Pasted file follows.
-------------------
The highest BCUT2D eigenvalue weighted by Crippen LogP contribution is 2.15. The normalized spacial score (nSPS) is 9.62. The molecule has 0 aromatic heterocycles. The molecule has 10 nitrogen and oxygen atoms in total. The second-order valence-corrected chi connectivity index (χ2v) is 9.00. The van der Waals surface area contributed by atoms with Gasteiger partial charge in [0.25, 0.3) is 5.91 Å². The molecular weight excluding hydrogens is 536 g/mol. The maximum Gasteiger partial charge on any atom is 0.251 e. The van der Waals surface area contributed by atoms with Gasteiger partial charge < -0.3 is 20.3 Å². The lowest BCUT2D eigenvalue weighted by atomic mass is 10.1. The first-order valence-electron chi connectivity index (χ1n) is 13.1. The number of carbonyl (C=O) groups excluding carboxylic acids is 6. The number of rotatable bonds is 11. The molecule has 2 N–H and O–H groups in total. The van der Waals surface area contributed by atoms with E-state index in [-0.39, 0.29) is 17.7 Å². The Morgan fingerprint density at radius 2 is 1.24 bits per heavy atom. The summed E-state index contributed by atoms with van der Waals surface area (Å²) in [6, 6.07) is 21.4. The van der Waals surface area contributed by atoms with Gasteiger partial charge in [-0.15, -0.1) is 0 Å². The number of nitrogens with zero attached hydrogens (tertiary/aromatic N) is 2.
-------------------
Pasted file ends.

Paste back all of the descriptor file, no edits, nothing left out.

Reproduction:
The highest BCUT2D eigenvalue weighted by Crippen LogP contribution is 2.15. The normalized spacial score (nSPS) is 9.62. The molecule has 0 aromatic heterocycles. The molecule has 10 nitrogen and oxygen atoms in total. The second-order valence-corrected chi connectivity index (χ2v) is 9.00. The van der Waals surface area contributed by atoms with Gasteiger partial charge in [0.25, 0.3) is 5.91 Å². The molecular weight excluding hydrogens is 536 g/mol. The maximum Gasteiger partial charge on any atom is 0.251 e. The van der Waals surface area contributed by atoms with Gasteiger partial charge < -0.3 is 20.3 Å². The lowest BCUT2D eigenvalue weighted by atomic mass is 10.1. The first-order valence-electron chi connectivity index (χ1n) is 13.1. The number of carbonyl (C=O) groups excluding carboxylic acids is 6. The number of rotatable bonds is 11. The molecule has 2 N–H and O–H groups in total. The van der Waals surface area contributed by atoms with E-state index in [-0.39, 0.29) is 17.7 Å². The Morgan fingerprint density at radius 2 is 1.24 bits per heavy atom. The summed E-state index contributed by atoms with van der Waals surface area (Å²) in [6, 6.07) is 21.4. The van der Waals surface area contributed by atoms with Gasteiger partial charge in [-0.15, -0.1) is 0 Å². The number of nitrogens with zero attached hydrogens (tertiary/aromatic N) is 2.